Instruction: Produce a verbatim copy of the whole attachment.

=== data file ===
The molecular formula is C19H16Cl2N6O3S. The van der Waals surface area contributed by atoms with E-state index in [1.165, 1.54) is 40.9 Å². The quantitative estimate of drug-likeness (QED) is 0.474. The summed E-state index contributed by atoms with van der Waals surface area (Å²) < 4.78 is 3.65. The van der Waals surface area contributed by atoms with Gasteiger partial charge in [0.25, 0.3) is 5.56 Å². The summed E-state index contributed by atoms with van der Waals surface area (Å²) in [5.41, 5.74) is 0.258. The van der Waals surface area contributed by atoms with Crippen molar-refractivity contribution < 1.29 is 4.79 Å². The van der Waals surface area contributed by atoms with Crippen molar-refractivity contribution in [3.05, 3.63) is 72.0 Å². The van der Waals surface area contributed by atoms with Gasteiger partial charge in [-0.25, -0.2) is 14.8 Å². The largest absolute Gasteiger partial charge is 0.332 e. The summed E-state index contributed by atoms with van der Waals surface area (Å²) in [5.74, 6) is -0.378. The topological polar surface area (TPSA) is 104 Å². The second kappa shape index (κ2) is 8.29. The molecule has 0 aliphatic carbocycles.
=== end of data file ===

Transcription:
The molecular formula is C19H16Cl2N6O3S. The van der Waals surface area contributed by atoms with E-state index in [1.165, 1.54) is 40.9 Å². The quantitative estimate of drug-likeness (QED) is 0.474. The summed E-state index contributed by atoms with van der Waals surface area (Å²) < 4.78 is 3.65. The van der Waals surface area contributed by atoms with Gasteiger partial charge in [0.25, 0.3) is 5.56 Å². The summed E-state index contributed by atoms with van der Waals surface area (Å²) in [5.41, 5.74) is 0.258. The van der Waals surface area contributed by atoms with Crippen molar-refractivity contribution < 1.29 is 4.79 Å². The van der Waals surface area contributed by atoms with Crippen molar-refractivity contribution in [3.05, 3.63) is 72.0 Å². The van der Waals surface area contributed by atoms with Gasteiger partial charge in [-0.25, -0.2) is 14.8 Å². The largest absolute Gasteiger partial charge is 0.332 e. The summed E-state index contributed by atoms with van der Waals surface area (Å²) in [5.74, 6) is -0.378. The topological polar surface area (TPSA) is 104 Å². The second kappa shape index (κ2) is 8.29. The molecule has 0 aliphatic carbocycles.